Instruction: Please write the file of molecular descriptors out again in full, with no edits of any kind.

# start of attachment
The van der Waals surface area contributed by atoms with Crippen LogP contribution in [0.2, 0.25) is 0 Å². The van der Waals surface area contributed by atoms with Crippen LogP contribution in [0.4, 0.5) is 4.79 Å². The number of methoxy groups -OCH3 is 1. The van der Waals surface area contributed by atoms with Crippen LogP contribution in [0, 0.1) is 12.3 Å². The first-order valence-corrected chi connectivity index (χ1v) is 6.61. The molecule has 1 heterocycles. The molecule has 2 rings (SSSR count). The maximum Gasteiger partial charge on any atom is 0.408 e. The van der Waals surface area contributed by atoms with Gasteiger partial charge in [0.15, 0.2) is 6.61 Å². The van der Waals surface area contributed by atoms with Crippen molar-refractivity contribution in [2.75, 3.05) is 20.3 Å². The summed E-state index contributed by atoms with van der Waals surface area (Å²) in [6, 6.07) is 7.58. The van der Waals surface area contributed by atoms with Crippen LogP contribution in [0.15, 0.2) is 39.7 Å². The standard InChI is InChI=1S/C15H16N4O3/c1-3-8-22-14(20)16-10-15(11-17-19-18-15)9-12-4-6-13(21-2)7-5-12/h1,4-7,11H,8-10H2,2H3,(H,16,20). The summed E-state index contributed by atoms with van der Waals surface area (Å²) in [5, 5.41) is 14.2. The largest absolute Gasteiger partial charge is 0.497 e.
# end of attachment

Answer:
The van der Waals surface area contributed by atoms with Crippen LogP contribution in [0.2, 0.25) is 0 Å². The van der Waals surface area contributed by atoms with Crippen LogP contribution in [0.4, 0.5) is 4.79 Å². The number of methoxy groups -OCH3 is 1. The van der Waals surface area contributed by atoms with Crippen LogP contribution in [0, 0.1) is 12.3 Å². The first-order valence-corrected chi connectivity index (χ1v) is 6.61. The molecule has 1 heterocycles. The molecule has 2 rings (SSSR count). The maximum Gasteiger partial charge on any atom is 0.408 e. The van der Waals surface area contributed by atoms with Gasteiger partial charge in [0.15, 0.2) is 6.61 Å². The van der Waals surface area contributed by atoms with Crippen molar-refractivity contribution in [2.75, 3.05) is 20.3 Å². The summed E-state index contributed by atoms with van der Waals surface area (Å²) in [6, 6.07) is 7.58. The van der Waals surface area contributed by atoms with Crippen LogP contribution in [0.15, 0.2) is 39.7 Å². The standard InChI is InChI=1S/C15H16N4O3/c1-3-8-22-14(20)16-10-15(11-17-19-18-15)9-12-4-6-13(21-2)7-5-12/h1,4-7,11H,8-10H2,2H3,(H,16,20). The summed E-state index contributed by atoms with van der Waals surface area (Å²) in [5, 5.41) is 14.2. The largest absolute Gasteiger partial charge is 0.497 e.